Never mind Brexit. Free trade versus domestic protection is the original party-rending issue for the Conservatives, dividing it twice over: both in the early part of the last century (see tariff reform) and towards the middle of the previous one. That time round, Peel fell, Disraeli rose – and the party split.
Echoes of history haunt modern Tory policy. The Government’s own “agriculture narrative”, thrashed out between George Eustace, Downing Street and Liz Truss, is an unquiet compromise between the two views.
On the one hand, it says that future trade deals “will bring new opportunities to the farming sector” and that “trade…improves farming resilience”. And on the other, that “we will always ensure that UK free trade agreements are fair and reciprocal…British farmers will not face unbalanced competition.”
What both those takes have in common is a stress on the producer rather than the consumer – whose interests are scarcely referred to in the document at all.
England’s electoral map helps to explain why. The countryside is a mass of blue today, just as it was during the 1840s (metaphorically, at least). The agricultural interest isn’t always a noisy force within the modern Conservative Party, but it is a powerful one.
All of which is fuel in the disagreement between Truss and Eustace, representing the bias of their respective departments. A proposed trade deal with Australia is the lighted match.
It sees the Environment Secretary backed by Michael Gove, who previously had her job, and the Trade Secretary backed by David Frost, the Cabinet Office Minister and former chief Brexit negotiator. Boris Johnson will make the final decision, and is reportedly minded to back Truss, but you never know.
There are no absolutes in this decision – or shouldn’t be, since at its heart is not so much a trade deal as a trade-off. Neither the producer nor consumer interest can crush the other under its heel, at least in the real world which politicians must try to negotiate.
Were the first to do so, safety standards would be compromised, care for the quality of produce or the welfare of animals abandoned, the use of treatments harmful to the environment tolerated, and consideration for food security abandoned. Were to second to win out instead, farmers would lose twice out: as exporters, because more barriers would stay up abroad, and here, as some were driven out of business.
History provides guidance as well as warning. Ultimately, protection lost out: prosperity and change made it untenable during the nineteenth century; change and war made it unsustainable after the last one, in the new world of the post-1945 settlement.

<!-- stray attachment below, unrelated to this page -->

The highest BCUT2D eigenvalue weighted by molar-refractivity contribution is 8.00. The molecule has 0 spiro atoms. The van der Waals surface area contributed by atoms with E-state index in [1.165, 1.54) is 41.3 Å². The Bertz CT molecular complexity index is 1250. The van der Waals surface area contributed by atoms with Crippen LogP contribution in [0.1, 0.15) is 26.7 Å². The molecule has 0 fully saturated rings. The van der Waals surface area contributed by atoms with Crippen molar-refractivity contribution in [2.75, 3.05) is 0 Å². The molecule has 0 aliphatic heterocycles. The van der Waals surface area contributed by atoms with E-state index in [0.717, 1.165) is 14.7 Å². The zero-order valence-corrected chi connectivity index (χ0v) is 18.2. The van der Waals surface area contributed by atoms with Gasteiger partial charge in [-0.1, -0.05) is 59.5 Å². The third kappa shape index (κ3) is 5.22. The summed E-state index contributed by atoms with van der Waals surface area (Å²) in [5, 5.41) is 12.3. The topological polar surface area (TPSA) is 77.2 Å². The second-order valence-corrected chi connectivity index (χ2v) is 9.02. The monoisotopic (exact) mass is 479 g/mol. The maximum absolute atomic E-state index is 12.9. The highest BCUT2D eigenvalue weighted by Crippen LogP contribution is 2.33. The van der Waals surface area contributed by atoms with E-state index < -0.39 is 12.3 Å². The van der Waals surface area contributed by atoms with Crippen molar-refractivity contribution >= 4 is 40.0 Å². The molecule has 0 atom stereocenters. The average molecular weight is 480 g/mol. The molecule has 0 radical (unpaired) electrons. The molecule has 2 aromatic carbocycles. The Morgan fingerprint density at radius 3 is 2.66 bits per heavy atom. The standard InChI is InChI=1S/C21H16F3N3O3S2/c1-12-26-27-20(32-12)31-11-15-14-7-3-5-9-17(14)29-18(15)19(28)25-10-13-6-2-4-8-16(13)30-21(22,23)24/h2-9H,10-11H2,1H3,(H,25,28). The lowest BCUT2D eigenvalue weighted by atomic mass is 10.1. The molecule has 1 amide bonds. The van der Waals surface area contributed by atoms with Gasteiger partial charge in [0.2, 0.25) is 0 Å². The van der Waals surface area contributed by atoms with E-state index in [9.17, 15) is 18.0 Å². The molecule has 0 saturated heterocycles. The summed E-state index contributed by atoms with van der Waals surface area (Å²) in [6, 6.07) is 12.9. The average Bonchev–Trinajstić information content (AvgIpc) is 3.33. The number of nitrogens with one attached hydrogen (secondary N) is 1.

And changes in England’s political map have made the immediate electoral calculation more complicated. The Red Wall has now been added to the Blue Shires – bringing to the Commons a mass of new Conservative MPs whose political centre of gravity is more urban and suburban.
So can’t blame the Prime Minister for minding historical experience and political calculation as he reportedly tilts towards prioritising the consumer interest.
True, there are complications in Scotland, where the SNP will seize on any potential problem for farmers as they beat their independence bongo. And in the wake of Covid, food security has an immediacy that it previously lacked: how can supplies be guaranteed in the event of a sudden internal crisis – like a pandemic?
But there seems to be no question of food safety or animal welfare being compromised. If that is so, then the market should be opened up to Australia as soon as possible. (The haggle is over how long barriers should be maintained, and whether quotas should be introduced.)
Eustace and company worry that Australia may be one thing, but America would be another – since the scale of imports would be much bigger and so the threat to our farmers’ future bigger. But that depends which way the telescope is pointed, since trade deals give our farmers exporting opportunities as well as import problems. And a deal with America under Joe Biden looks a distant prospect.
We understand the green argument against more meat consumption, but tariff policy isn’t the right instrument with which to address it. If politicians want to discourage people eating beef, lamb and pork (say), they should reach for nudge theory rather than punitive measures.
This piece began by dismissing Brexit as it looked to the past, but it returns as we look to the future. Leaving the EU was primarily about gaining national independence. But giving the British people more consumer choice was part of the offer. Theresa May’s deal failed with the Conservative Party and Johnson’s succeeded because the former was entangled with the Customs Union and the latter wasn’t.
Trade deals aren’t the beginning and end of trade policy. What counts is most whether our good and services are sufficiently attractive to consumers in other countries.
If they aren’t, then the best trade deal in the world will make little difference. But these deals offer our exporters the chance to show what they can do, and open the door to wider opportunities, such as joining the Trans-Pacific Partnership free trade agreement. It would be self-defeating to dangle trade gains from Brexit – and then drop them.